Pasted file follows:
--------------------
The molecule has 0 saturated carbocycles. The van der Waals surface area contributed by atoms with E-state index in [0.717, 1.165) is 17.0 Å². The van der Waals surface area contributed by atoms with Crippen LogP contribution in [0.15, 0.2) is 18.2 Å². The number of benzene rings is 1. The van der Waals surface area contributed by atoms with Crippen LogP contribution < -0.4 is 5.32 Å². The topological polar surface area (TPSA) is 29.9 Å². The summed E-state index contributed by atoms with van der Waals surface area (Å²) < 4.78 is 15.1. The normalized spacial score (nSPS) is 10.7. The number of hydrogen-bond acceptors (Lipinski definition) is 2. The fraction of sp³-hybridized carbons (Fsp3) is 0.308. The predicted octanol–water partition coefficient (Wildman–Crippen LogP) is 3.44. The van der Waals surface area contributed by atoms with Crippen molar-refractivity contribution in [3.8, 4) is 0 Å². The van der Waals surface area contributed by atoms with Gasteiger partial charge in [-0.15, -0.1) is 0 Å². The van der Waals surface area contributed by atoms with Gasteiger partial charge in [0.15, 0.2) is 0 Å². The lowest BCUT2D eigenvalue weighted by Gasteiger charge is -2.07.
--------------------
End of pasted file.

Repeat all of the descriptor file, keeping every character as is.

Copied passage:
The molecule has 0 saturated carbocycles. The van der Waals surface area contributed by atoms with E-state index in [0.717, 1.165) is 17.0 Å². The van der Waals surface area contributed by atoms with Crippen LogP contribution in [0.15, 0.2) is 18.2 Å². The number of benzene rings is 1. The van der Waals surface area contributed by atoms with Crippen LogP contribution < -0.4 is 5.32 Å². The topological polar surface area (TPSA) is 29.9 Å². The summed E-state index contributed by atoms with van der Waals surface area (Å²) < 4.78 is 15.1. The normalized spacial score (nSPS) is 10.7. The number of hydrogen-bond acceptors (Lipinski definition) is 2. The fraction of sp³-hybridized carbons (Fsp3) is 0.308. The predicted octanol–water partition coefficient (Wildman–Crippen LogP) is 3.44. The van der Waals surface area contributed by atoms with Crippen molar-refractivity contribution in [3.8, 4) is 0 Å². The van der Waals surface area contributed by atoms with Gasteiger partial charge in [-0.15, -0.1) is 0 Å². The van der Waals surface area contributed by atoms with Gasteiger partial charge in [0.15, 0.2) is 0 Å². The lowest BCUT2D eigenvalue weighted by Gasteiger charge is -2.07.